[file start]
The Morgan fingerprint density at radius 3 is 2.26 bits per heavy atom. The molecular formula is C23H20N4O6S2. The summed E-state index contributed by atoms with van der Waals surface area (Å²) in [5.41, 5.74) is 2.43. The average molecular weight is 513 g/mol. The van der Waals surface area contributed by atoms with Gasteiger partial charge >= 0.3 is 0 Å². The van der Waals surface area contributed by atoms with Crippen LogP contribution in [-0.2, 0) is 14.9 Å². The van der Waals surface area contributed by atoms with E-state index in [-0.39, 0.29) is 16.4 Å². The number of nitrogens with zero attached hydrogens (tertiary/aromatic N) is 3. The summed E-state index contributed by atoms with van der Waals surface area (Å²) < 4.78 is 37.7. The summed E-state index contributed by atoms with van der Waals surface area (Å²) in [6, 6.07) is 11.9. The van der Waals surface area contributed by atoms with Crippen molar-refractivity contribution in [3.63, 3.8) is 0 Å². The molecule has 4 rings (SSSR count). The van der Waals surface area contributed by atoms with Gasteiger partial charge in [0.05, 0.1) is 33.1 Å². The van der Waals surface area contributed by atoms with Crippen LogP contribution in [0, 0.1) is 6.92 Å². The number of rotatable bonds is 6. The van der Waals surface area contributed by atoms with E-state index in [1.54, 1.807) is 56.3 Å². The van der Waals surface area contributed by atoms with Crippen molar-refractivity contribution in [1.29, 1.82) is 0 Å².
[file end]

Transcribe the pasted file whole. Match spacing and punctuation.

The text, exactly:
The Morgan fingerprint density at radius 3 is 2.26 bits per heavy atom. The molecular formula is C23H20N4O6S2. The summed E-state index contributed by atoms with van der Waals surface area (Å²) in [5.41, 5.74) is 2.43. The average molecular weight is 513 g/mol. The van der Waals surface area contributed by atoms with Gasteiger partial charge >= 0.3 is 0 Å². The van der Waals surface area contributed by atoms with Crippen LogP contribution in [-0.2, 0) is 14.9 Å². The van der Waals surface area contributed by atoms with E-state index in [-0.39, 0.29) is 16.4 Å². The number of nitrogens with zero attached hydrogens (tertiary/aromatic N) is 3. The summed E-state index contributed by atoms with van der Waals surface area (Å²) < 4.78 is 37.7. The summed E-state index contributed by atoms with van der Waals surface area (Å²) in [6, 6.07) is 11.9. The van der Waals surface area contributed by atoms with Crippen molar-refractivity contribution in [3.63, 3.8) is 0 Å². The molecule has 4 rings (SSSR count). The van der Waals surface area contributed by atoms with Gasteiger partial charge in [0.05, 0.1) is 33.1 Å². The van der Waals surface area contributed by atoms with Crippen LogP contribution in [0, 0.1) is 6.92 Å². The number of rotatable bonds is 6. The van der Waals surface area contributed by atoms with E-state index in [1.54, 1.807) is 56.3 Å². The van der Waals surface area contributed by atoms with Crippen molar-refractivity contribution in [1.29, 1.82) is 0 Å².